The ability to predict what is coming next is vital in blackjack, financial analysis, IT operations and corporate planning. At eWeek, Mike Elgan does a great job of divining the direction in which Google and, by extension, the rest of us, seems to be heading.
As with many things, from advanced physics to literature to technology, what Elgan is suggesting is based on combining something old and something new. The new element is the Internet of Things (IoT) and two categories that make it possible: wearable computing and machine-to-machine (M2M) communications.
The older technology is mesh networking. The technique is exactly what the name implies: Think of a mesh of a screen door. Each strand touches those around it. In a mesh network, each node or endpoint also touches its neighbor. Each not only receives data, but sends it to its neighboring node or endpoint. Thus, a self-healing and highly fluid approach replaces the strictly hierarchal approach of traditional networks.
Korenix, a Taiwanese vendor, offers two valuable things in a press release announcing the use of mesh technology in its JetWave 2800 products: A diagram of what a mesh network looks like and an accessible definition. Mesh networks, according to the release, “enable low-latency, modularity, self-healing, self-optimizing, reliable, large-scale wireless networks solutions in a variety of industrial applications.” Mesh goes beyond industrial applications, but the remainder of the definition is useful.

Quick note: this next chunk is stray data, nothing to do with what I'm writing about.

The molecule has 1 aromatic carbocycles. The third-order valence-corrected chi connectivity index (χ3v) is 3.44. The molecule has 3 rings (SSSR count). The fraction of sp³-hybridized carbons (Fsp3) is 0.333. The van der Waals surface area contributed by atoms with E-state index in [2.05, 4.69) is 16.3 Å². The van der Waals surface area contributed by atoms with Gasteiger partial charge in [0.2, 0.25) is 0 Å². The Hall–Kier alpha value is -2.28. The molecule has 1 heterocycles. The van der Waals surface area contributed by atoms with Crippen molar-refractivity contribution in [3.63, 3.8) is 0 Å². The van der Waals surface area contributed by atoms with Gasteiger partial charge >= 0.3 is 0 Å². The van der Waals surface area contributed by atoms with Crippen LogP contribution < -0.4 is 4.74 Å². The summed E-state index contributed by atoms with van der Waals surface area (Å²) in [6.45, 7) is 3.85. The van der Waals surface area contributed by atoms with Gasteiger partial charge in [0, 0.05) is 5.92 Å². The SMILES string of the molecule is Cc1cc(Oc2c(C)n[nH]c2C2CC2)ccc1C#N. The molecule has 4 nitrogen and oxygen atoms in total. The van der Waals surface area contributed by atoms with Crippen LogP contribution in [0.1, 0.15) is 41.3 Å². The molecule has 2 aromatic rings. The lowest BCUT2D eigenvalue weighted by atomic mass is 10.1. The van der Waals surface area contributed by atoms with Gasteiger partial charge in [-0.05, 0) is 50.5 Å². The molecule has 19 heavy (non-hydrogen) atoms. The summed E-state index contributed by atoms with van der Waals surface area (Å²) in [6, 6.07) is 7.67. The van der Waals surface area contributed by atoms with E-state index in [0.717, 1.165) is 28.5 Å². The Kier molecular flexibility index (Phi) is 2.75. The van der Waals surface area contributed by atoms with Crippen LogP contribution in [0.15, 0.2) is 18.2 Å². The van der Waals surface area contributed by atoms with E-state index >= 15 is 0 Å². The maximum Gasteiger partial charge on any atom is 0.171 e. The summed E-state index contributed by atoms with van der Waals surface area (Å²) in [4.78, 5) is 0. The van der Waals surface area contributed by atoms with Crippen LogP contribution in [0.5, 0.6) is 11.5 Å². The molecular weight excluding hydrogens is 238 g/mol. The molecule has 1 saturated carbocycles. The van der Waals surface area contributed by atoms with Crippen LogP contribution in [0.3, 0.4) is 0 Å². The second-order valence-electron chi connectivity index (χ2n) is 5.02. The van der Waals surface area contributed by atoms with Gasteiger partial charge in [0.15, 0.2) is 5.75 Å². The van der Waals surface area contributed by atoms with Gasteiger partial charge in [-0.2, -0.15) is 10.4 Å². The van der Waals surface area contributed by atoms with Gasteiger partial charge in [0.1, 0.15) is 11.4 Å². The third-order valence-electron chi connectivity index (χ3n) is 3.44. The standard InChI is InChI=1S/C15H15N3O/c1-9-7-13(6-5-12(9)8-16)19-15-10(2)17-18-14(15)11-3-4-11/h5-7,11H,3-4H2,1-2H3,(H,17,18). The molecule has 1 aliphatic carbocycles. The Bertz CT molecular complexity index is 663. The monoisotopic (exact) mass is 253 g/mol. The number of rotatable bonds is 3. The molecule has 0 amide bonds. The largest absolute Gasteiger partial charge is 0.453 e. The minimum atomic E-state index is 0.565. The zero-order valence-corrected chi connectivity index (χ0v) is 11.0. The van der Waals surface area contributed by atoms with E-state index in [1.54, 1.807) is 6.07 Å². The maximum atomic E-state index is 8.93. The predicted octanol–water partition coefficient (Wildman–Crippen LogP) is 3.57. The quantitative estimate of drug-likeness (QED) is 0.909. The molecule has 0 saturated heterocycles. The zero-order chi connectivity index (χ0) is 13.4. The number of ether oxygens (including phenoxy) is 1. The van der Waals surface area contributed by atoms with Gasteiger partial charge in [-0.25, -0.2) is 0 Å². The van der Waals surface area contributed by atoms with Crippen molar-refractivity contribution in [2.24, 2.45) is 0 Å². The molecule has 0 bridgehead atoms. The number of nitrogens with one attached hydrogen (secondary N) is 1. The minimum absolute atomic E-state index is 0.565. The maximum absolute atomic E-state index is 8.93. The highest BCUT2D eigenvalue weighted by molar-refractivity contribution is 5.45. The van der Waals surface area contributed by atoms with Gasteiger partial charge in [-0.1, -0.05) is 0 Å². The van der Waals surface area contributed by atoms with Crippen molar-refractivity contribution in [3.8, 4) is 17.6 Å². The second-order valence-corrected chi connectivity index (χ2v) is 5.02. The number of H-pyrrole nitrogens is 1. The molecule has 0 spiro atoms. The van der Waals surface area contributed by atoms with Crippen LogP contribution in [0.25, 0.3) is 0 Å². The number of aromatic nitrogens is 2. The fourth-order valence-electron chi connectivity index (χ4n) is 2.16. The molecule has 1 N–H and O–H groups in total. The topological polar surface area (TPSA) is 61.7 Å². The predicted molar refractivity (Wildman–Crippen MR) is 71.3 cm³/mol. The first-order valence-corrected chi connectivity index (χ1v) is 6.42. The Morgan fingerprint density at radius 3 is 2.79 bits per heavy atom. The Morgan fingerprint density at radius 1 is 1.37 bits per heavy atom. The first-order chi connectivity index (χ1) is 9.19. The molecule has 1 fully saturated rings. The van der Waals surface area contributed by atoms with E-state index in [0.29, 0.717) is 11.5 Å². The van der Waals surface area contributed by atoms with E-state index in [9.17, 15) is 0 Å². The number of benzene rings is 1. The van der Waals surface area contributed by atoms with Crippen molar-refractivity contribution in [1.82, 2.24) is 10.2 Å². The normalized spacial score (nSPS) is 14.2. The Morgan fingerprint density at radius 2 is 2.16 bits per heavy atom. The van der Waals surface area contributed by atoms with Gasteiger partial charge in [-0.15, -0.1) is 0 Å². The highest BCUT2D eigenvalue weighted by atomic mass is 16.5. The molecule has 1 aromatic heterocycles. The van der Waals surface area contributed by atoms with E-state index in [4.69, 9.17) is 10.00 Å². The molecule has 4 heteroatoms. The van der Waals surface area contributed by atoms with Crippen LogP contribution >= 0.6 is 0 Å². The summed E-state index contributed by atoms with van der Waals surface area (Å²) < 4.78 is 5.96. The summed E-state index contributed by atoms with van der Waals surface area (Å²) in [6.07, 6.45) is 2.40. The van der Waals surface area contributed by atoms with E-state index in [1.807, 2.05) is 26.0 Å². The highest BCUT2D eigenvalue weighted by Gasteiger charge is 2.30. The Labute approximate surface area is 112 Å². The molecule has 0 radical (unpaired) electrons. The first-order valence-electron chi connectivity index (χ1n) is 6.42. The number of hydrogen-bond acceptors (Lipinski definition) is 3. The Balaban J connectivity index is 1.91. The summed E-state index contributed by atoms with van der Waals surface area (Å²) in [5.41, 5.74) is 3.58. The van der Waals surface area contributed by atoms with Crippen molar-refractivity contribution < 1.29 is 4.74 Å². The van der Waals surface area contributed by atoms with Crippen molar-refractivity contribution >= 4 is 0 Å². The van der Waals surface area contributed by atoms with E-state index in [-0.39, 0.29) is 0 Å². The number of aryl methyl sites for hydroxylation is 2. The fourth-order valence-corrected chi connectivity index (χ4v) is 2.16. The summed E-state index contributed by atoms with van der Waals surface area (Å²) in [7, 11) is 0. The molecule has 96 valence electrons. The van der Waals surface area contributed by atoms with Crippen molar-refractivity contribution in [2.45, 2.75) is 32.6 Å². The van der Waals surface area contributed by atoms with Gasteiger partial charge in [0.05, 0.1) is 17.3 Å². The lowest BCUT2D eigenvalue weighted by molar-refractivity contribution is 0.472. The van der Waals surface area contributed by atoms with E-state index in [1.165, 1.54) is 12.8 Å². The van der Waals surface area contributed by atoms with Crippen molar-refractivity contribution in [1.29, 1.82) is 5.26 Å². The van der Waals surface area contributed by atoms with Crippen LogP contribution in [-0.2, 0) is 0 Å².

Elgan points out that Google Senior Vice President Sundar Pichai invoked the promise of mesh twice in his on-stage interview at the SXSW film and technology festival in Austin. He also suggested that the marriage of mesh and IoT-related techniques may not be new for the company:
This isn’t the first time we’ve seen hints of Google’s intention to explore mesh networking in home automation applications. A little over a year ago, Google released the 4.2.2 update to Android. Sharp-eyed sleuths noticed a telling comment in the code: “Allows access to the loop radio ([email protected] mesh network) device.”
Google is far from the first to make the connection between M2M, IoT and mesh. At electronic design, Lou Frenzel provided an informative piece on IoT and M2M, and made the tie in:
When multiple sensors must be monitored, wireless technologies like ZigBee are a good choice as they offer the mesh network topology that allows hundreds or even thousands of nodes to be monitored or controlled. Building automation is one area. So are home-area networks (HANs) where the utility’s smart electric meter can provide energy consumption data wirelessly. In industrial settings, other wireless mesh networks may make more sense, like Linear Technologies Dust Networks’ WirelessHART and ISA 100a. Z-Wave is also an option in some consumer applications.
Silver Spring Networks has been in the mesh news lately as well. Last month, the company signed an agreement with Florida Power & Light to employ a mesh network to power 75,000 street lights in Miami-Dade County, Florida. The company also used its website to laud an effort by the European Conference of Postal and Telecommunications Administrators (CEPT) to convince governments to set aside spectrum for Metropolitan and Rural Area Networks (MRANs), which use mesh and M2M techniques, according to the release.
The bottom line is that Google appears to be planning a world that is one big network. It is not the only company doing so, but it appears to be methodically working on several levels at once. Driverless cars, robots and other sci-fi elements get the most attention. Mesh, the IoT and M2M essentially are the middleware layer between the users and the devices that are serving them, at least for now.